Posts Tagged ‘Mark Lemke’

The Best World Series I Ever Saw: Blowout and the Puckett Show

April 27, 2016

With the World Series tied two games each in 1991, the baseball season came down to a best of three set of games with Minnesota holding home field. But before the teams could return to Minneapolis, there was one game left in Atlanta.

Tom Glavine

Tom Glavine

Game 5

The game of 24 October became the only blowout of the Series. The Braves lit up Twins starter Kevin Tapani for four runs in four innings (has kind of a nice symmetry doesn’t it?). He’d pitched well enough through three innings (one hit, one walk) before Atlanta unloaded in the fourth. Dave Justice hit a two run home run. A walk, a single and an interference call put a man on for Mark Lemke who tripled to score the run. Rafael Belliard followed with a double to make the score 4-0. The Braves got another on a pair of singles and a force out in the fifth to up the tally to 5-0.

Braves starter Tom Glavine was pitching well (three hits and no walks) going into the top of the sixth. He never got to the seventh. He walked four men in the sixth and gave up a single. That, plus a ground out, gave Minnesota three runs and sent Glavine to the showers.

With the score 5-3 fans were getting what was, for this Series, a fairly typical game. But for this contest, no one was finished scoring. In the seventh and eighth Atlanta exploded for nine runs (six in the seventh, three in the eighth) including home runs by Lonnie Smith and Brian Hunter and triples by Mark Lemke and Ron Gant. The Twins got single runs in both the eighth and ninth that included triples by Al Newman and Dan Gladden. The final score was 14-5 and Atlanta now led the Series three games to two. For the game the two teams combined for five triples.

Kirby Puckett, game 6

Kirby Puckett, game 6

Game 6

With Atlanta ahead three games to two, the 1991 World Series moved to Minnesota for the final two games. Although down by a game and facing elimination, the Twins had one significant advantage, they’d never lost a World Series game in the Metrodome (6-0). They got another advantage when the Braves made the mistake of pitching to Kirby Puckett.

The Twins started Scott Erickson in game six while the Braves countered with Steve Avery. In the very first inning Puckett struck. With Chuck Knoblauch on, Puckett tripled (another triple for the Series) to score the game’s first run. He later scored the second run on a Shane Mack single.

In the top of the third Erickson hit a batter, then a force moved him to second. Up came Ron Gant, who smashed a drive into deep left center. Unfortunately for the Braves and Gant, Puckett played center. By 1991 Kirby Puckett was no longer slender (I’m not sure he was ever actually slender). He was, not to put too fine a point on it, overweight, especially in the hindquarters. But people forget that when he came up he was a leadoff hitter with decent speed. He raced across center, leaped at the fence and caught the ball as it was about to hit the Plexiglas and bounce around for God knows how many bases. The runner didn’t score and Erickson got the third out on a weak tapper to first.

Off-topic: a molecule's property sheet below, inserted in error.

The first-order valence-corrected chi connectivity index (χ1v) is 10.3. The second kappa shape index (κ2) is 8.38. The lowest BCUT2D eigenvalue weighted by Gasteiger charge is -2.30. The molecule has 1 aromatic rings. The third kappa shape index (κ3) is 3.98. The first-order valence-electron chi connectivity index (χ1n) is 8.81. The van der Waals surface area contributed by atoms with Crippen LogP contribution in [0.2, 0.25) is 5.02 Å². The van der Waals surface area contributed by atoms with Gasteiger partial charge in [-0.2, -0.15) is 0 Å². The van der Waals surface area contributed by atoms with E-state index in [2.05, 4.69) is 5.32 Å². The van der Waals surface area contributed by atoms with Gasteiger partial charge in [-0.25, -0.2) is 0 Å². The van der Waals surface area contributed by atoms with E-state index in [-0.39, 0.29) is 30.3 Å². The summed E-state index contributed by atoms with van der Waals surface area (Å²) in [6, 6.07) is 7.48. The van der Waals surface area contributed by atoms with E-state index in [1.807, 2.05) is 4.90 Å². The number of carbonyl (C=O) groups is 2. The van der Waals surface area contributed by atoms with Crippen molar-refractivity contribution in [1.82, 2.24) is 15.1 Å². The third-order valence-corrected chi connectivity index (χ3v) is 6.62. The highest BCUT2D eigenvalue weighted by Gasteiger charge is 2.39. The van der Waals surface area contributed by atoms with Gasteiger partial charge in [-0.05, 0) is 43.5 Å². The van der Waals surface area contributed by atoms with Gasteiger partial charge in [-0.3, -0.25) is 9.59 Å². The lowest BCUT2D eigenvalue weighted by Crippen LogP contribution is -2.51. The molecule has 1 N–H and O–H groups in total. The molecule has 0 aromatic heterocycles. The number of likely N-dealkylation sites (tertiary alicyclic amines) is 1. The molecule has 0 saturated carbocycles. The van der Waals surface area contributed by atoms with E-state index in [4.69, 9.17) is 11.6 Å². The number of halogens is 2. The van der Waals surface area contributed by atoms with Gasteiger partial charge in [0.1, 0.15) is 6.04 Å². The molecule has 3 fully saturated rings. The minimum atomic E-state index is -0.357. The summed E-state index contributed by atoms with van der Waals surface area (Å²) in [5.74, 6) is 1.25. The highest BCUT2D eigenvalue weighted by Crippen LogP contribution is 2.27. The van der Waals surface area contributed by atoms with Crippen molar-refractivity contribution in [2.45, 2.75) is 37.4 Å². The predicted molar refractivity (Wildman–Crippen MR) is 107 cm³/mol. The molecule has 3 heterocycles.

Puckett's catch

Puckett’s catch

In the top of the fifth the Braves tied the score when Rafael Belliard singled and Terry Pendleton homered. But Puckett was due up in the bottom of the fifth. Dan Gladden singled, stole second, went to third on a fly. All that brought up Puckett who lifted a long fly that scored Gladden on a sacrifice and put the Twins ahead 3-2. In the seventh, Atlanta got a run to tie the game at 3-3.

And it stayed that way for the rest of regulation. Puckett singled in the eighth, stole second, but didn’t score. Atlanta had to consider that a minor victory. In the top of the eleventh a caught stealing and two pop ups set the Braves down in order. To start the bottom of the eleventh, they brought in Charlie Liebrandt to pitch. He drew Puckett leading off. Liebrandt threw four pitches. Puckett parked the last one in the stands for a 4-3 Twins victory and a necessary game seven. And the Twins had still never lost a World Series game in the Metrodome.

Over the years Puckett’s performance in game six has been lost behind the mythology that became game seven. That’s a great shame. Between the hitting and the run saving, and possibly game saving, grab in left center Kirby Puckett had one of the great World Series performances ever.

 

 

 

The Best World Series I Ever Saw: Two Games in Atlanta

April 25, 2016